For months, he attempted to publish his cartoons on various publications. Nothing. Then came the Arab Spring and those who were then talented with a pen, now became painters ready to redecorate the walls of cities, from Cairo's Tahrir Square to Beirut. He is Khalid Albaih, a cartoonist with a special background: of Sudanese origin and born in Romania, he grew up in Belgium and then moved to Doha, Qatar.
One day, the editor of a newspaper explicitly told him, "this is not our style." And he was literally thrown out of the office. It was at that time that Khalid began publishing his work online. His oeuvre can be found on the Facebook page Khartoon!, a play on words between the capital of Sudan, Khartoum, and the English term cartoon.
"True luck? Being online"
And then? Then he became the voice, or rather the pencil, of the Arab Spring. “Well, it is not exactly like that – he says – we were many. It was the newspapers who bestowed this nickname. In fact we were in hundreds, drawing during the revolutions. And many have done an outstanding job. I, simply, have been lucky because the attention was focused mainly on me.” It was a coincidence, repeats Khalid, “even before the Arab Spring began, we were all online.” And it is in this way, he continues, that they started collaborating. All (or almost) together.
The objective? The change that Khalid, armed with his pencil, has already struggled for some time. It's almost a natural course for someone like him, who grew up on bread, art but, above all, politics, which is "the reason for which I was never allowed to have my own real house," continues Khalid, the son of a former Sudanese ambassador to Romania, and raised during a mission at the behest of the military government in 1989.
"When I was studying in Doha, in my class there were boys of ten / fifteen different nationalities. All there for various reasons: not by their choice and, in some cases, due to the difficult political situation of their country. And so we grew up together, curious to learn the languages and cultures of others. This is one thing that has taught me to question my point of view and to not believe that my choices are necessarily the best. "
Inspiring Khalid, especially from an artistic point of view, was Naji al-Ali, one of the world's best known Palestinian cartoonists, killed in London in 1987 by a murderer who remains unknown. “One thing that demonstrates, once again, is how powerful cartoons can be. I grew up reading those comics, fascinated by how deep, dark, interesting they were. Able to make you understand how the Palestinian situation was (and is) painful.”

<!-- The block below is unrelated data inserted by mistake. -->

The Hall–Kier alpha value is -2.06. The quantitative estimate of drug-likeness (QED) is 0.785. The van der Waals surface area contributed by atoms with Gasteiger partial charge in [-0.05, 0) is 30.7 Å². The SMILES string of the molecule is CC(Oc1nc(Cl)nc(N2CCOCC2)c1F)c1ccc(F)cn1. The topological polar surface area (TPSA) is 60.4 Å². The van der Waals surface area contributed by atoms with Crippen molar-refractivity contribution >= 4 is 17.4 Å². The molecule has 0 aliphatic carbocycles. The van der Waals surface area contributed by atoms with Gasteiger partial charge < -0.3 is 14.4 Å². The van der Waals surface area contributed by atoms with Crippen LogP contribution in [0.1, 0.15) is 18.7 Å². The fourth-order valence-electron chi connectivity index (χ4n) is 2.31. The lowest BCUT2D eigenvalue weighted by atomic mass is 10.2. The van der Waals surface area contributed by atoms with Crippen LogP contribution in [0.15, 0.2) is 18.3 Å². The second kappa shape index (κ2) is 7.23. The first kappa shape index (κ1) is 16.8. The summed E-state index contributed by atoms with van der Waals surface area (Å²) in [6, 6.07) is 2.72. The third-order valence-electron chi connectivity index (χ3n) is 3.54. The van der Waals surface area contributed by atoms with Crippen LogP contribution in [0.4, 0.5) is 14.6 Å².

And then came 7 January. Came the blood, came the victims and the Kalashnikovs exploding in the editorial offices of the French weekly Charlie Hebdo. In that moment, everyone turned to Khalid. And he found himself responding, having to enlighten about a newspaper, that in all honest he did not know so well. "We are not used to witnessing these kinds of things, this vulgarity - he explains – Our TVs are victims of censorship as are our books. Simply, I repeat, we are not used to this. In my work, you will never find something of this sort. And even when I try to go beyond this, I do it very carefully because the people are not used to it.” Yes, he says, he knew Charlie Hebdo but he never managed to read it because he did not share its editorial line.
"Charlie Hebdo? I never understood it"
Yet, continues Khalid, on the situation of Charlie Hebdo he has no doubt: "I do not know about you – he tells me – but I still do not understand what the purpose of these people was. Of course I am against violence and I think that no one deserves to be killed, especially if they're doing their job.” The real problem, according to Khalid, is not the representation of the prophet Muhammad. “They were not the first and certainly will not be the last either. It is simply that their cartoons, for us Muslims, were and remain offensive. I think we are very 'selfish', as cartoonists we say 'this is my opinion and I do not care what you think'.” Especially in a country like France, continues Khalid, where about six million Muslims live.
And with the 14 January cover, he continues, Charlie Hebdo cartoonists have done nothing other than to prove that which he once again calls "selfishness". “They could have done wonderful things. They really could embarrass those who believe in violence and terrorism. I'll tell you more, they could even call an Arab cartoonist to illustrate their front page. To speak of unity, perhaps. But they limit themselves in doing the same thing. What did they want to do? Demonstrate the ability to do anything in the name of freedom of expression? Well, no problem. For me, this is called 'selfishness'. "